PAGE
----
National Association for Media Literacy Education
I’m preparing a conference proposal with my colleagues Paige Bentley-Fannery and Genesis Hansen for the National Association for Media Literacy Education 2013 conference in Torrence, CA. I’m not a member of NAMLE yet, and it’s outside of my echo chamber.. er, I mean, my library association comfort zone, so I’m reading a little more about what they do, where their emphasis is, and how librarians can contribute to the conversations that they’re having. They have some really great information on their website that I have posted here before, but as I get more and more involved in policy, pedagogical and philosophical discussions about why I’m doing what I’m doing, I find it’s useful to return to some of the basics.
Within North America, media literacy is seen to consist of a series of communication competencies, including the ability to ACCESS, ANALYZE, EVALUATE, and COMMUNICATE information in a variety of forms, including print and non-print messages.
Media literacy empowers people to be both critical thinkers and creative producers of an increasingly wide range of messages using image, language, and sound. It is the skillful application of literacy skills to media and technology messages.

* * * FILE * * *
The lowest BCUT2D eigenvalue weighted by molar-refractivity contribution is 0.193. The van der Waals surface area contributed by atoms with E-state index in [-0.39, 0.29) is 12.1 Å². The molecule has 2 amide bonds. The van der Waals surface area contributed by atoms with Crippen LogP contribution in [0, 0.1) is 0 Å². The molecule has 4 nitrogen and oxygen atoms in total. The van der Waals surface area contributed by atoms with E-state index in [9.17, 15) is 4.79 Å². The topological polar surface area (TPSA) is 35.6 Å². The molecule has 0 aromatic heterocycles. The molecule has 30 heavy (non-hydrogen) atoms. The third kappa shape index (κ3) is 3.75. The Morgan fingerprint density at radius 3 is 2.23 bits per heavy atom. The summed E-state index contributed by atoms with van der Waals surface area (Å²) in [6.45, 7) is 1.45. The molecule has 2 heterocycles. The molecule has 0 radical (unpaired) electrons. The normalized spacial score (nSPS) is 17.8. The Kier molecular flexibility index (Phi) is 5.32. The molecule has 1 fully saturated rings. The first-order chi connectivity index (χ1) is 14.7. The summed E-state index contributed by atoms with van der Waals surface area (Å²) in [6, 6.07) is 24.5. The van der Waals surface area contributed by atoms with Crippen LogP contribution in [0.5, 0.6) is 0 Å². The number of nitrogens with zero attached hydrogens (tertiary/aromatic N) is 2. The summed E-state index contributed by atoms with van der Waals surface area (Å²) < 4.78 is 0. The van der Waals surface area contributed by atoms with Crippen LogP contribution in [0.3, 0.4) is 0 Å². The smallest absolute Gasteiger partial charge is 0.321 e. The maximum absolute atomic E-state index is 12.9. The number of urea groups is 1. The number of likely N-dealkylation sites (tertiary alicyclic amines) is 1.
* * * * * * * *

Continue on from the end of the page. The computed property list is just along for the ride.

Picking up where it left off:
The term “media literacy” is often used interchangeably with other terms related to media and media technologies. To clarify what we mean when we talk about media literacy, NAMLE offers these definitions:
- Media refers to all electronic or digital means and print or artistic visuals used to transmit messages.
- Literacy is the ability to encode and decode symbols and to synthesize and analyze messages.
- Media literacy is the ability to encode and decode the symbols transmitted via media and the ability to synthesize, analyze and produce mediated messages.
- Media education is the study of media, including ‘hands on’ experiences and media production.
- Media literacy education is the educational field dedicated to teaching the skills associated with media literacy.